Now to say we got close to them was an understatement. I was at the front of the gorilla tracking group and as we got close a gorilla literally fell from the sky above my head which was something of a shock. Fortunately it had absolutely no interest in me whatsoever, merely regarding me with curiosity as I madly tried to photograph it. They were amazing actually. If you ever go to this part of the world you must see them! They are so cute, to me they resembled furry black beanbags wedged up in trees. I would have loved to run my fingers through their fur, but I didn’t think it was worth facing the wrath of the 222 kilo big lump of the daddy silverback gorilla, who incidentally spent most of the hour we were watching them sleeping or rubbing his balls!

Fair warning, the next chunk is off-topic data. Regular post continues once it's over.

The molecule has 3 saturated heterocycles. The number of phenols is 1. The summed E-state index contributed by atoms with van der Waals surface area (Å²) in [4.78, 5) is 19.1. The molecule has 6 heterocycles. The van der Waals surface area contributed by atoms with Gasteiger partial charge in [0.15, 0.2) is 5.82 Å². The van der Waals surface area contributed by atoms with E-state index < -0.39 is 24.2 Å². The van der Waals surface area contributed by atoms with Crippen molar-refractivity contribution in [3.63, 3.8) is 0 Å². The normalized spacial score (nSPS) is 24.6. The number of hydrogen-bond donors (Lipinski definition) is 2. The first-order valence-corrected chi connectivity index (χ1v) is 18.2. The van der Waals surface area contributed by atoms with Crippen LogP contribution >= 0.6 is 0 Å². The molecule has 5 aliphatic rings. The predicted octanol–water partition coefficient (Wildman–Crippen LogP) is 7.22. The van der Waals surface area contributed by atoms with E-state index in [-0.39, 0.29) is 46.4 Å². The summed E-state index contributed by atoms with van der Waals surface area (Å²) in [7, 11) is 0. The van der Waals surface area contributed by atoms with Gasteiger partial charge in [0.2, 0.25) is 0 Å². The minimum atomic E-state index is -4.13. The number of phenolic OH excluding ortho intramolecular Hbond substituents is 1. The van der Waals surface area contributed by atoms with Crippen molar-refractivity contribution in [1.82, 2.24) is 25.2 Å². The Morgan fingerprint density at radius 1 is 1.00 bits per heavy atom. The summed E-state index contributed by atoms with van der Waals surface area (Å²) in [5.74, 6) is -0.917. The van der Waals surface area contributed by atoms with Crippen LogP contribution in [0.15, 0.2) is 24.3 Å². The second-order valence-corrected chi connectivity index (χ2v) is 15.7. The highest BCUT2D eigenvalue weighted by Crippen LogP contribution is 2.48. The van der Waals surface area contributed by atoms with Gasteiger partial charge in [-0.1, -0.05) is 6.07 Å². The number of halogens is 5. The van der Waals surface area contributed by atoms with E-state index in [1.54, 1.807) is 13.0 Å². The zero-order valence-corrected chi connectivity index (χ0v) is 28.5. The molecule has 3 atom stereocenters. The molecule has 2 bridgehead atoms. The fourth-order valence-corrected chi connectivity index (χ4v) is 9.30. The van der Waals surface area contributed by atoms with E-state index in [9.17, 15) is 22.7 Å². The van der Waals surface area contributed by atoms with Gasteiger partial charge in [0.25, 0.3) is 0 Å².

And from one wildlife experience to another, we also went on safari in Akagera national park. We saw a really interesting array of animals including giraffes, zebras, hippos, buffalo and lots of gazelle like creatures called impala. Now unfortunately the car that was called for us by the safari lodge was somewhat dilapidated. It had a flat battery, a hole in the radiator and no suspension at all. And to top it all off it came with a driver who didn’t speak any English or French and appeared to have no idea how to drive. I must admit I was actually quite relieved when it broke down.  Being sat sideways in the back being constantly thrown from one side of the car to the other, I think I was only about 20 minutes away from losing the battle to keep my breakfast down. Fortunately there were no hippos or buffalo around at that point as we would have been easy pickings if they decided to try tasting human instead of grass. But all was not lost, the car did eventually start (with help) and the show did go on. And what a show it was. Giraffes in the wild are amazing, so graceful.